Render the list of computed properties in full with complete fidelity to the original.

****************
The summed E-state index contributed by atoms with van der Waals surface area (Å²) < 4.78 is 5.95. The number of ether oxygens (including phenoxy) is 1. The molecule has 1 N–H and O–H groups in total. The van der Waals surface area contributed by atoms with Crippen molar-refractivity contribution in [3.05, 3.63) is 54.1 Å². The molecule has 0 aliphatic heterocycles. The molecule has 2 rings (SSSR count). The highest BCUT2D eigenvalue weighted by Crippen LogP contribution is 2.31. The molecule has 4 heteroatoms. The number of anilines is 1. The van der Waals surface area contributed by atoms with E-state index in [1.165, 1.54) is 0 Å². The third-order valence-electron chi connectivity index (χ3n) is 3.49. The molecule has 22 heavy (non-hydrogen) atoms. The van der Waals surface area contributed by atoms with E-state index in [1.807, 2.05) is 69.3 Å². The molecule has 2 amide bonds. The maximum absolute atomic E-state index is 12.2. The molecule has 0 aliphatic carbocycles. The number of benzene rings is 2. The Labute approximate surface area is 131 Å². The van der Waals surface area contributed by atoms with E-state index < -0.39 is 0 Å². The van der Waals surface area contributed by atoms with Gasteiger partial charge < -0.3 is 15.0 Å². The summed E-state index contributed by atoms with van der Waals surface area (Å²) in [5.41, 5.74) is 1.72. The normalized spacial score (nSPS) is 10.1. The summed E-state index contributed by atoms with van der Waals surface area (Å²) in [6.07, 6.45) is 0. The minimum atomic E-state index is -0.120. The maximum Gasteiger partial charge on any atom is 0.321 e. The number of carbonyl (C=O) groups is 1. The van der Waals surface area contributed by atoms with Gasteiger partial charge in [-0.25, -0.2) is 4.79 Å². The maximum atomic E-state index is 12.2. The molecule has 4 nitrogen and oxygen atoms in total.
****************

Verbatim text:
The summed E-state index contributed by atoms with van der Waals surface area (Å²) < 4.78 is 5.95. The number of ether oxygens (including phenoxy) is 1. The molecule has 1 N–H and O–H groups in total. The van der Waals surface area contributed by atoms with Crippen molar-refractivity contribution in [3.05, 3.63) is 54.1 Å². The molecule has 0 aliphatic heterocycles. The molecule has 2 rings (SSSR count). The highest BCUT2D eigenvalue weighted by Crippen LogP contribution is 2.31. The molecule has 4 heteroatoms. The number of anilines is 1. The van der Waals surface area contributed by atoms with E-state index in [1.165, 1.54) is 0 Å². The third-order valence-electron chi connectivity index (χ3n) is 3.49. The molecule has 22 heavy (non-hydrogen) atoms. The van der Waals surface area contributed by atoms with E-state index in [1.807, 2.05) is 69.3 Å². The molecule has 2 amide bonds. The maximum absolute atomic E-state index is 12.2. The molecule has 0 aliphatic carbocycles. The number of benzene rings is 2. The Labute approximate surface area is 131 Å². The van der Waals surface area contributed by atoms with E-state index < -0.39 is 0 Å². The van der Waals surface area contributed by atoms with Gasteiger partial charge < -0.3 is 15.0 Å². The summed E-state index contributed by atoms with van der Waals surface area (Å²) in [5.41, 5.74) is 1.72. The normalized spacial score (nSPS) is 10.1. The summed E-state index contributed by atoms with van der Waals surface area (Å²) in [6.07, 6.45) is 0. The minimum atomic E-state index is -0.120. The maximum Gasteiger partial charge on any atom is 0.321 e. The number of carbonyl (C=O) groups is 1. The van der Waals surface area contributed by atoms with Gasteiger partial charge in [-0.25, -0.2) is 4.79 Å². The maximum atomic E-state index is 12.2. The molecule has 4 nitrogen and oxygen atoms in total.